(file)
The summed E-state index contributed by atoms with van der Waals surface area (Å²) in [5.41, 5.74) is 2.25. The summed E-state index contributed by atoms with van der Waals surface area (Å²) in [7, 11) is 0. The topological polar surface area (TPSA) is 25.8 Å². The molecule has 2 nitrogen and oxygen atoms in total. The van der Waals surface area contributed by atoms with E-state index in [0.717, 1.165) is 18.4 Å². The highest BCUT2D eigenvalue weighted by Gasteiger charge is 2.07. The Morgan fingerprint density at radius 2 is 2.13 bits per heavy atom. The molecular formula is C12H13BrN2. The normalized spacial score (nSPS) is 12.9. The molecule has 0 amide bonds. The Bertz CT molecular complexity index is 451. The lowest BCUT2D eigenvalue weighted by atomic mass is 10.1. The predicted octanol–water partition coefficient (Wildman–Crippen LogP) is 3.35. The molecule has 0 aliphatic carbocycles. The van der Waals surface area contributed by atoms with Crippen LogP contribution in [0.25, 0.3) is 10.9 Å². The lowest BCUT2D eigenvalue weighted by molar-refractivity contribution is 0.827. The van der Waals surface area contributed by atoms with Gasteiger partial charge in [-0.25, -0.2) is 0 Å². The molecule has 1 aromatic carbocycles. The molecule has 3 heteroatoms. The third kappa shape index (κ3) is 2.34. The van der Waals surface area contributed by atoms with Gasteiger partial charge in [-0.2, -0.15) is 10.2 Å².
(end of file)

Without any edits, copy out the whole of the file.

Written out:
The summed E-state index contributed by atoms with van der Waals surface area (Å²) in [5.41, 5.74) is 2.25. The summed E-state index contributed by atoms with van der Waals surface area (Å²) in [7, 11) is 0. The topological polar surface area (TPSA) is 25.8 Å². The molecule has 2 nitrogen and oxygen atoms in total. The van der Waals surface area contributed by atoms with E-state index in [0.717, 1.165) is 18.4 Å². The highest BCUT2D eigenvalue weighted by Gasteiger charge is 2.07. The Morgan fingerprint density at radius 2 is 2.13 bits per heavy atom. The molecular formula is C12H13BrN2. The normalized spacial score (nSPS) is 12.9. The molecule has 0 amide bonds. The Bertz CT molecular complexity index is 451. The lowest BCUT2D eigenvalue weighted by atomic mass is 10.1. The predicted octanol–water partition coefficient (Wildman–Crippen LogP) is 3.35. The molecule has 0 aliphatic carbocycles. The van der Waals surface area contributed by atoms with Crippen LogP contribution in [0.25, 0.3) is 10.9 Å². The lowest BCUT2D eigenvalue weighted by molar-refractivity contribution is 0.827. The van der Waals surface area contributed by atoms with Gasteiger partial charge in [-0.25, -0.2) is 0 Å². The molecule has 1 aromatic carbocycles. The molecule has 3 heteroatoms. The third kappa shape index (κ3) is 2.34. The van der Waals surface area contributed by atoms with Gasteiger partial charge in [-0.2, -0.15) is 10.2 Å².